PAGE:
Last Supper

Hi everyone! I hope you are all doing okay during this weird time in our lives. Because Easter is coming up, I thought it would be nice to look over an artwork that deals with the Last Supper.

The Last Supper was essentially the last supper that Christ had on Earth. It was on the Jewish feast of Passover that Christ washed the feet of his disciples, and they later shared their last meal together with Christ. At the dinner, Christ was aware that Judas had already planned to betray him to Caiaphas. This iconography is a significant topic in artwork in many different decades; there are different artworks that depict the moment before Christ tells the Apostles he will die that night and that one of the disciples has betrayed him or after he tells them. Because this is such a well-known topic and has been created by many artists, we often see attempts by different artists to include an element of originality in the art to make it unique.

The discussion example today is a fresco of the Last Supper created by Cosimo Rosselli and Biagio d’Antonio in 1481 and 1482.

 Cosimo Rosselli and Biagio d'Antonio, Last Supper, 1481 and 1482

This fresco was created in the Sistine Chapel under the commission of Pope Sixtus IV. On the top, the frieze says, “REPLICATIO LEGIS EVANGELICAE A CHRISTO” (Repetition of the Evangelical Law by Christ). The table is in a U shape, so Rosselli and d’Antonio are demonstrating that they understand how to create perspective effectively.

close up of Last Supper, 1481 and 1482

Christ is in the middle of the table on the other side. Christ appears to be looking at Judas, and he is holding on the bread, which will become the Eucharist, and the chalice of wine, which will be transformed in the blood of Christ, is in front of him. Along side of Christ are eleven Apostles. On the inner side of the table, Judas is siting alone. What Rosselli and d’Antonio have done here is they have placed Judas on our side; therefore, the two artists are saying that like Judas, we are also sinners. Also, this scene is suppose to depict the moment after Christ has told the Disciples that one of them will betray, which is probably why Christ is staring at Judas.

Close up of three paintings in background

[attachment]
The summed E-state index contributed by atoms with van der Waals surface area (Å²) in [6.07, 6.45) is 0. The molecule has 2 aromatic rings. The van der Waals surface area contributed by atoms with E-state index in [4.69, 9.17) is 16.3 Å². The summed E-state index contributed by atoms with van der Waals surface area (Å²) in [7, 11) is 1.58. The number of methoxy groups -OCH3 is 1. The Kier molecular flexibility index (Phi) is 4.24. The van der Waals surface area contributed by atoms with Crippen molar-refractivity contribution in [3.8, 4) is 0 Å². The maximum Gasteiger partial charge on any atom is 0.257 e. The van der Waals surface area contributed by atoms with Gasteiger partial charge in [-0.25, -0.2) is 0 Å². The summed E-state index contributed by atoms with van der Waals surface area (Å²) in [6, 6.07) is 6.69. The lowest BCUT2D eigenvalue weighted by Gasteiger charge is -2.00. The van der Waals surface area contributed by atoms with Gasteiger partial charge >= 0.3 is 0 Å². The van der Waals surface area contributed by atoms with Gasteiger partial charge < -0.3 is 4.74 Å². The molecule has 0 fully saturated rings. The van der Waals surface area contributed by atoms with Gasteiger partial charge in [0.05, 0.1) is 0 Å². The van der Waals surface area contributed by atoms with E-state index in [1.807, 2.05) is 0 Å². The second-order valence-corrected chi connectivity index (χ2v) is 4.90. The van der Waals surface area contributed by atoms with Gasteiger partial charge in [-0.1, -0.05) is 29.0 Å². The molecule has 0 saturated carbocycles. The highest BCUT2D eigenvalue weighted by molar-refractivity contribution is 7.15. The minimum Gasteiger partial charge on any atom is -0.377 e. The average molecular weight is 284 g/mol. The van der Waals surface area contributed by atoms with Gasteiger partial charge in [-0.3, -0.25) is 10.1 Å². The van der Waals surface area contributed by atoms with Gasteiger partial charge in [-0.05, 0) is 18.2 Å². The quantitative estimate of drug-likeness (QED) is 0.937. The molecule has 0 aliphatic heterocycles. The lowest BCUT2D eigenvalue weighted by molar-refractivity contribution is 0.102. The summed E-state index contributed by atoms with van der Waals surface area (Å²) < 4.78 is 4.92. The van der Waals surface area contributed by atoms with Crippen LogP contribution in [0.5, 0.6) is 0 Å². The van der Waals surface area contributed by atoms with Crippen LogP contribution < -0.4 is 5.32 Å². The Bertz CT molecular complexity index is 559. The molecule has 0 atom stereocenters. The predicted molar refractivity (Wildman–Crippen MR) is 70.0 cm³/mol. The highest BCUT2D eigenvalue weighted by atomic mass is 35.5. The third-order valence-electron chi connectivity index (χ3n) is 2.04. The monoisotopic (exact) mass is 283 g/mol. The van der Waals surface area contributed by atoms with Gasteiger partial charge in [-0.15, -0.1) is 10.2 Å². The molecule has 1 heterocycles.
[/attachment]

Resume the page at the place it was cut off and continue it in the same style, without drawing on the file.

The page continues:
Towards the background, Rosselli and d’Antonio created beautiful paintings within this fresco that are separated by elaborate pilasters. The painting on the left demonstrates the Agony of the Garden, what happened right after the Last Supper. Here, Christ was praying to God saying, “‘Father, if you are willing, take this cup away from me’,” but since it was God’s will For Christ to die, he had to; therefore, Christ said, “‘still, not my will but yours be done'” (Luke 22:42). So God sent Christ an angel for comfort, while the Apostles were asleep.

The middle painting includes the scene where the soldiers come into the Garden of Gethsemane to get Christ. The soldiers carry big shields with “SPQR,” which makes reference to the Roman Empire. In the right, we can see an apostle, who is believed to be St. Peter, on a soldier. He is either about to cut the ear off the soldier or already has. It is possible that he will do this later and Christ will say, “Put your sword back into its sheath, for all who take the sword will perish by the sword” (Matthew 26: 52). In the middle, Christ is with Judas. Judas is about to kiss him in order to inform the soldiers that this is the man they need to take.

On the right, Rosselli and d’Antono include the painting of Christ’s crucifixion in Golgotha. Here, Christ is on the Cross with two other men on each side, one who ridiculed Christ and another who Christ promised would “today…be with [him] in Paradise” (Luke 24: 43). Underneath Christ is a variety of soldiers and we see two Marys, the Virgin Mary, and Luke holding Mary as she has fainted. It is possible that the soldiers are now going to pierce his side. Lastly, behind Christ, we can see the weather changing from bright and light to cloudy and chaotic. This is because after the death of Christ, “the earth quaked, rocks were split, tombs were opened, and bodies of many saints who had fallen asleep were raised” (Matthew 28: 51-52).


All Images from Wikipedia

Leave a Reply

This site uses Akismet to reduce spam. Learn how your comment data is processed.